Marcopolo uses rough roads to enter more remote African markets
BUS MAKER Marcopolo is using Brazil’s rough roads as a calling card to enter markets as remote as Ghana and Cameron as it tries to shield its business from a recession at home.
The company started exporting to 12 new countries in the past year and now ships to 40 markets worldwide, according to Ricardo Portolan, the exports manager. That helped put it on track to boosting export revenue in dollar terms by 50percent last year.
As Brazil muddled through its worst recession in at least a century, Marcopolo refocused its efforts on offshore markets to compensate for the sharp drop in domestic sales.
Bus sales tumbled 29 percent to 12 000 units last year, according to data recently released by the National Vehicle Manufacturers Association, known as Anfavea. The figure sets the market back a decade and compares with a peak of 35 000 in 2011, when Brazil’s economy was booming.
“Exports were a positive surprise for Marcopolo,’’ said Credit Suisse analyst, Felipe Vinagre, in an interview. “The company proved it has an international product.”
Still, analysts remained negative on the stock, which had one of the worst consensus ratings among Brazil small caps, according to Bloomberg data. Among analysts who rated the stock, there were six hold recommendations and nine sells – including one from Vinagre, who keeps a negative view because of uncertainty about Brazil’s recovery.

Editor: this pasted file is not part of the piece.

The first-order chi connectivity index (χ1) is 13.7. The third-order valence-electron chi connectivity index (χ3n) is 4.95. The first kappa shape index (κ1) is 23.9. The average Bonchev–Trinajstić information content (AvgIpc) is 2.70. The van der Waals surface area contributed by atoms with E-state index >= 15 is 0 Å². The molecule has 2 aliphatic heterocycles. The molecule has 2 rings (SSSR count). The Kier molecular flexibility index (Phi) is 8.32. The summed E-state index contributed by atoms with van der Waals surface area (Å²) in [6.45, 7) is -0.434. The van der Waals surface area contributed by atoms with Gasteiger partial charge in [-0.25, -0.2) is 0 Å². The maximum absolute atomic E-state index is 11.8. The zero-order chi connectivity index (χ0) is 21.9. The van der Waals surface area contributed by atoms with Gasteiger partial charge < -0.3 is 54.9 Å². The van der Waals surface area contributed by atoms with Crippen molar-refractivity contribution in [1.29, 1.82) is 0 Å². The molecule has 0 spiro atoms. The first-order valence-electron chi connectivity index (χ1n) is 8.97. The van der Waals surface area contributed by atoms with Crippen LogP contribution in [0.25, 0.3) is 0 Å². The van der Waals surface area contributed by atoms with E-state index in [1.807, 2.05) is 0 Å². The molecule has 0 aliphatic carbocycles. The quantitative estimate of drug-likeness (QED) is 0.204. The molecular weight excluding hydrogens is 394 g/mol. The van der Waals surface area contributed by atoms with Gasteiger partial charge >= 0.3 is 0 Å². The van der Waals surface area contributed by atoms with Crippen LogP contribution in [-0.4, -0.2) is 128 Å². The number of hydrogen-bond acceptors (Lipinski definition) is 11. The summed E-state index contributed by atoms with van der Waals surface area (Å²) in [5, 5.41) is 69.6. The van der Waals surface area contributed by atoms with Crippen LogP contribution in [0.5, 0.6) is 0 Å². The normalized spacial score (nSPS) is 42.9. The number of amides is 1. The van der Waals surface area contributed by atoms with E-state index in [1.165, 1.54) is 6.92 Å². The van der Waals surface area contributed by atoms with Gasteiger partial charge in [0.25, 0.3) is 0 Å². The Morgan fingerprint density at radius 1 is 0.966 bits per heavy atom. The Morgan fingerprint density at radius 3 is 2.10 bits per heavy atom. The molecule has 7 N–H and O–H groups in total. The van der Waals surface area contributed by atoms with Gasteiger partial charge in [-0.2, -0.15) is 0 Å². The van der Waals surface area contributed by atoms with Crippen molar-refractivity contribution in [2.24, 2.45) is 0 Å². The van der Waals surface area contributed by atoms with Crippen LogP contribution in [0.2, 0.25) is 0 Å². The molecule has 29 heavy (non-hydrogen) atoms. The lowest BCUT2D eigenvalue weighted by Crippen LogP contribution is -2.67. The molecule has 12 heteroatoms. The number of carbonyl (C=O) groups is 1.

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‘Exports were a positive surprise for us – the company proved it has an international product.’
Temer’s ability to revive growth and have trimmed forecasts for a much-awaited rebound. Activity is expected to grow 0.8 percent this year, after tumbling about 3.5percent last year, and 3.8percent in the previous year.
Marcopolo was cautious about the economy and expected the domestic market to start recovering in the second half of this year, said Portolan. Anfavea saw a 12percent rise in sales to 13400 buses for this year as new mayors started renovating municipal fleets.
Marcopolo buses, which are designed with structural reinforcement such as extra-resistant suspension systems to cope with Brazil’s rutted and often unpaved roads, are well suited for markets facing similar challenges related to a lack of infrastructure.
The buses’ features coupled with the Brazilian currency’s devaluation this decade helped the company become more competitive abroad, Credit Suisse’s Vinagre said.
“It could be harder for it to sell in the European market, which requires higher sophistication, but in markets similar to Brazil it has good cost and quality,” he said.
Marcopolo started trading in Cameroon last month and was betting it would grow in the long term.
Technicians check a Paradiso bus made with a Daimler-Mercedes chassis. Marcopolo is refocusing its efforts on offshore markets to compensate for the sharp drop in domestic sales.